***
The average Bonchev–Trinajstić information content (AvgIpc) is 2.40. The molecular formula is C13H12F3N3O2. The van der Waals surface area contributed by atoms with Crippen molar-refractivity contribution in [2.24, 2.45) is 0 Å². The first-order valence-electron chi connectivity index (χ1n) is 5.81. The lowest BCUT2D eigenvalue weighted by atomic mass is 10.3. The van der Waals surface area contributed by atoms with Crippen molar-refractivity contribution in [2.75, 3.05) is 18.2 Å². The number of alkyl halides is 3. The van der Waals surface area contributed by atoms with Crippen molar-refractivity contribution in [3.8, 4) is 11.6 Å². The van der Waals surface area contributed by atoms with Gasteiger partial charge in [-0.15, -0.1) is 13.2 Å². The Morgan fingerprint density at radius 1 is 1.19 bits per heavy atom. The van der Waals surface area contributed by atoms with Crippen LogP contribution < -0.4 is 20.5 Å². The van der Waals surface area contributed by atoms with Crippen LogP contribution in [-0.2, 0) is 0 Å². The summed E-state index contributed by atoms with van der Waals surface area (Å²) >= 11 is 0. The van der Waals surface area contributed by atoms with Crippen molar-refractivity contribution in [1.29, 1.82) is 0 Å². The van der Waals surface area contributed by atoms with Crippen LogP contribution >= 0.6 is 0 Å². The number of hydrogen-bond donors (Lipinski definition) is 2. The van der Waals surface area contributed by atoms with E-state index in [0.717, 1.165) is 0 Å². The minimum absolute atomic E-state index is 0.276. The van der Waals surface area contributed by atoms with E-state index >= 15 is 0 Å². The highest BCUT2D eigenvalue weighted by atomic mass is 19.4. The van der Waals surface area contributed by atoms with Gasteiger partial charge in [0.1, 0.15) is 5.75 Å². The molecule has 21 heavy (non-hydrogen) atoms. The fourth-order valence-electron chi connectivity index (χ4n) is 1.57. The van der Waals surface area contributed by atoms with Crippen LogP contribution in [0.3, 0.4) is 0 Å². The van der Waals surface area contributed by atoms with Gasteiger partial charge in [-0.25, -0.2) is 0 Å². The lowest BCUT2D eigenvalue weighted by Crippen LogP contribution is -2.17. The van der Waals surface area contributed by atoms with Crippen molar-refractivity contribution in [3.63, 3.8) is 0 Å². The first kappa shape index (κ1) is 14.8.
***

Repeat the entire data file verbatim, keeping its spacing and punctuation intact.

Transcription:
The average Bonchev–Trinajstić information content (AvgIpc) is 2.40. The molecular formula is C13H12F3N3O2. The van der Waals surface area contributed by atoms with Crippen molar-refractivity contribution in [2.24, 2.45) is 0 Å². The first-order valence-electron chi connectivity index (χ1n) is 5.81. The lowest BCUT2D eigenvalue weighted by atomic mass is 10.3. The van der Waals surface area contributed by atoms with Crippen molar-refractivity contribution in [2.75, 3.05) is 18.2 Å². The number of alkyl halides is 3. The van der Waals surface area contributed by atoms with Crippen molar-refractivity contribution in [3.8, 4) is 11.6 Å². The van der Waals surface area contributed by atoms with Gasteiger partial charge in [-0.15, -0.1) is 13.2 Å². The Morgan fingerprint density at radius 1 is 1.19 bits per heavy atom. The van der Waals surface area contributed by atoms with Crippen LogP contribution < -0.4 is 20.5 Å². The van der Waals surface area contributed by atoms with Crippen LogP contribution in [-0.2, 0) is 0 Å². The summed E-state index contributed by atoms with van der Waals surface area (Å²) >= 11 is 0. The van der Waals surface area contributed by atoms with Crippen molar-refractivity contribution in [1.29, 1.82) is 0 Å². The van der Waals surface area contributed by atoms with Crippen LogP contribution >= 0.6 is 0 Å². The number of hydrogen-bond donors (Lipinski definition) is 2. The van der Waals surface area contributed by atoms with E-state index in [0.717, 1.165) is 0 Å². The minimum absolute atomic E-state index is 0.276. The van der Waals surface area contributed by atoms with E-state index >= 15 is 0 Å². The highest BCUT2D eigenvalue weighted by atomic mass is 19.4. The van der Waals surface area contributed by atoms with Gasteiger partial charge in [0.1, 0.15) is 5.75 Å². The molecule has 21 heavy (non-hydrogen) atoms. The fourth-order valence-electron chi connectivity index (χ4n) is 1.57. The van der Waals surface area contributed by atoms with Crippen LogP contribution in [0.3, 0.4) is 0 Å². The van der Waals surface area contributed by atoms with Gasteiger partial charge in [-0.25, -0.2) is 0 Å². The lowest BCUT2D eigenvalue weighted by Crippen LogP contribution is -2.17. The van der Waals surface area contributed by atoms with Crippen molar-refractivity contribution in [3.63, 3.8) is 0 Å². The first kappa shape index (κ1) is 14.8.